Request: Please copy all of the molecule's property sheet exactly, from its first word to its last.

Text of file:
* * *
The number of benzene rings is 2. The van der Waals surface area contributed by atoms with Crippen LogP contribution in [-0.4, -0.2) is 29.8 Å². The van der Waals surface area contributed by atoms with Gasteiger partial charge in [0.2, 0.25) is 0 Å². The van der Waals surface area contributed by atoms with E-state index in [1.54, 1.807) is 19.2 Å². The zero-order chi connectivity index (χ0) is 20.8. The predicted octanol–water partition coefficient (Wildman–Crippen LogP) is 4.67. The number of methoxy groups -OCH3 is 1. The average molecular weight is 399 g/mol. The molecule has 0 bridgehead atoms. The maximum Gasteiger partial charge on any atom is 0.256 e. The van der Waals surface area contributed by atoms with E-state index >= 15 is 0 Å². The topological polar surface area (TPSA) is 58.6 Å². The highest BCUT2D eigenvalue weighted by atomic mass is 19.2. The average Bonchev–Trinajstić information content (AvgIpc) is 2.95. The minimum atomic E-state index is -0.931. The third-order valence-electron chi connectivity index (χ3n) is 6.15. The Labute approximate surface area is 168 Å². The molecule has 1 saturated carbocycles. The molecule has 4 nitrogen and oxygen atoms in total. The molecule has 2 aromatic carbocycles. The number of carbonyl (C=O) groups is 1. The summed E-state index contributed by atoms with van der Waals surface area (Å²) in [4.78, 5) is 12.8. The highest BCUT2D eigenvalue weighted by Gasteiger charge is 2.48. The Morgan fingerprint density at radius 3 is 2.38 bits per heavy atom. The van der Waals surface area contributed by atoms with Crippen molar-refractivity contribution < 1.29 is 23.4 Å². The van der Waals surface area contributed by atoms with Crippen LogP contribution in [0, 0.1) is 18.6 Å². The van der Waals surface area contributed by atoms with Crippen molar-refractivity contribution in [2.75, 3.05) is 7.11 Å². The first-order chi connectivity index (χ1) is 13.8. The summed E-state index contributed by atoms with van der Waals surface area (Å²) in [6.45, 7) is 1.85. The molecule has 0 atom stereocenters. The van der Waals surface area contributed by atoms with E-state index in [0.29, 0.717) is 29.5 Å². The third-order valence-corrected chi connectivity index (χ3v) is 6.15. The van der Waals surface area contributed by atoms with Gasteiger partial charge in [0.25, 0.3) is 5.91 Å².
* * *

The number of benzene rings is 2. The van der Waals surface area contributed by atoms with Crippen LogP contribution in [-0.4, -0.2) is 29.8 Å². The van der Waals surface area contributed by atoms with Gasteiger partial charge in [0.2, 0.25) is 0 Å². The van der Waals surface area contributed by atoms with E-state index in [1.54, 1.807) is 19.2 Å². The zero-order chi connectivity index (χ0) is 20.8. The predicted octanol–water partition coefficient (Wildman–Crippen LogP) is 4.67. The number of methoxy groups -OCH3 is 1. The average molecular weight is 399 g/mol. The molecule has 0 bridgehead atoms. The maximum Gasteiger partial charge on any atom is 0.256 e. The van der Waals surface area contributed by atoms with E-state index >= 15 is 0 Å². The topological polar surface area (TPSA) is 58.6 Å². The highest BCUT2D eigenvalue weighted by atomic mass is 19.2. The average Bonchev–Trinajstić information content (AvgIpc) is 2.95. The minimum atomic E-state index is -0.931. The third-order valence-electron chi connectivity index (χ3n) is 6.15. The Labute approximate surface area is 168 Å². The molecule has 1 saturated carbocycles. The molecule has 4 nitrogen and oxygen atoms in total. The molecule has 2 aromatic carbocycles. The number of carbonyl (C=O) groups is 1. The summed E-state index contributed by atoms with van der Waals surface area (Å²) in [4.78, 5) is 12.8. The highest BCUT2D eigenvalue weighted by Gasteiger charge is 2.48. The Morgan fingerprint density at radius 3 is 2.38 bits per heavy atom. The van der Waals surface area contributed by atoms with Crippen molar-refractivity contribution < 1.29 is 23.4 Å². The van der Waals surface area contributed by atoms with Crippen LogP contribution in [0, 0.1) is 18.6 Å². The van der Waals surface area contributed by atoms with Crippen molar-refractivity contribution in [2.75, 3.05) is 7.11 Å². The first-order chi connectivity index (χ1) is 13.8. The summed E-state index contributed by atoms with van der Waals surface area (Å²) in [6.45, 7) is 1.85. The molecule has 0 atom stereocenters. The van der Waals surface area contributed by atoms with E-state index in [0.29, 0.717) is 29.5 Å². The third-order valence-corrected chi connectivity index (χ3v) is 6.15. The van der Waals surface area contributed by atoms with Gasteiger partial charge in [0.25, 0.3) is 5.91 Å².